Anyway i digress, there are a couple of alternatives to leather and baby powder. One is as mentioned by the use of teflon tape, the other is dry silicon spray. The silicon spray lasts longer and doesn't dust everyone downwind. The other is teflon powder but this is horrendously slippery in my view. Funnily enough i still opt for the baby powder and deer leather bags as i find it not to slippery, but not binding in any way. The last major Fly shoot i attended, my first in 13 years, i was the only bum powder shooter, a dinosaur they said, on the line and only one of two that didn't have a joystick rest, yet won the LG, HG and two gun aggregate. So there is still a place for bum powder, leather bags, a straightline stock and a steady pedestal rest and until i see otherwise i see no reason to change and anyone who chooses to use baby powder is in no way at a disadvantage. It is always about function and never about fashion. So if a couple of the cool kids get their eyes dusted, so be it.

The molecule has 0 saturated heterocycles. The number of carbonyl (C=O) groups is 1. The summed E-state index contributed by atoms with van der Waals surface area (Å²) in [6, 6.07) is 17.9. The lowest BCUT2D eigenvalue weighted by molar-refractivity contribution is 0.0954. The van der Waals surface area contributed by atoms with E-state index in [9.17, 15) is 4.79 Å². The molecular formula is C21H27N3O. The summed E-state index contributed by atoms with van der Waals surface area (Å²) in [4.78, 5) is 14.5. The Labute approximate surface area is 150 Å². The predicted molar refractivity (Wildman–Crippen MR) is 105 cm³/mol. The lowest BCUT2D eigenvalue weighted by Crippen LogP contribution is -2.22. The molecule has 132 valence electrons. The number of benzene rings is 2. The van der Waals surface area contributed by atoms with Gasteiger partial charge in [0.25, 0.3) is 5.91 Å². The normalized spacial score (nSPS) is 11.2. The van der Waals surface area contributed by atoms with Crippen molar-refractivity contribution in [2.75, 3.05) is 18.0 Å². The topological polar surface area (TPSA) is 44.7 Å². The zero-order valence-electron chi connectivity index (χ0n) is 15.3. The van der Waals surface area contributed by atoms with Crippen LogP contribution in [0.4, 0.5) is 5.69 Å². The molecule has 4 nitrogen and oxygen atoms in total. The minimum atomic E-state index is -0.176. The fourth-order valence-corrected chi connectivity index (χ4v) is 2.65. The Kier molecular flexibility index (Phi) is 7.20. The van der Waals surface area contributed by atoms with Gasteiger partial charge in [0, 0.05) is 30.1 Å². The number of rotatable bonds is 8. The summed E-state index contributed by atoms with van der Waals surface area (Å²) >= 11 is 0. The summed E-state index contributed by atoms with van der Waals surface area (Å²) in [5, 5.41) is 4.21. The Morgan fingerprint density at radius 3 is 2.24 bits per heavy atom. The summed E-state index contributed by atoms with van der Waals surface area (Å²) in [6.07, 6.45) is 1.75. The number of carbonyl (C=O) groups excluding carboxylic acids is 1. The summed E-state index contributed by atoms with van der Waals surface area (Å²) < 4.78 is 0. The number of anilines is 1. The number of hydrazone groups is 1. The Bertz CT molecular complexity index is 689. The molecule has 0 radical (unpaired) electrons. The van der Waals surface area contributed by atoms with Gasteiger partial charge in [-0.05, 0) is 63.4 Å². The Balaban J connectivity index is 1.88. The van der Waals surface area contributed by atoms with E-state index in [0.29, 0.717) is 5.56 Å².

Return to battery is an artillery term but when referenced to BR shooting it is the rifle returned to its bump stop on the front pedestal rest ready for the next shot. It has nothing to do with the action condition. The other mentioned system is more commonly known as a rail, where the rifle is manually returned to battery but where the rifle is not connected to the rest itself and is not actually controlled by the shooter beyond the trigger, but is aimed in the rest by mechanical adjustment thus eliminating human error. Think of it as a train carriage on a track that comes to the end of the railway yard bumper stop. The carriage could be lifted off, but is totally controlled in its direction by the tracks and stopped by the bumper. These rifles are capable of insane accuracy in atrocious mirage as conventional aiming beyond getting on the target, is no longer required. Just watch the wind flags for any drastic change, load and pull the trigger once the rifle hits its bumper stop.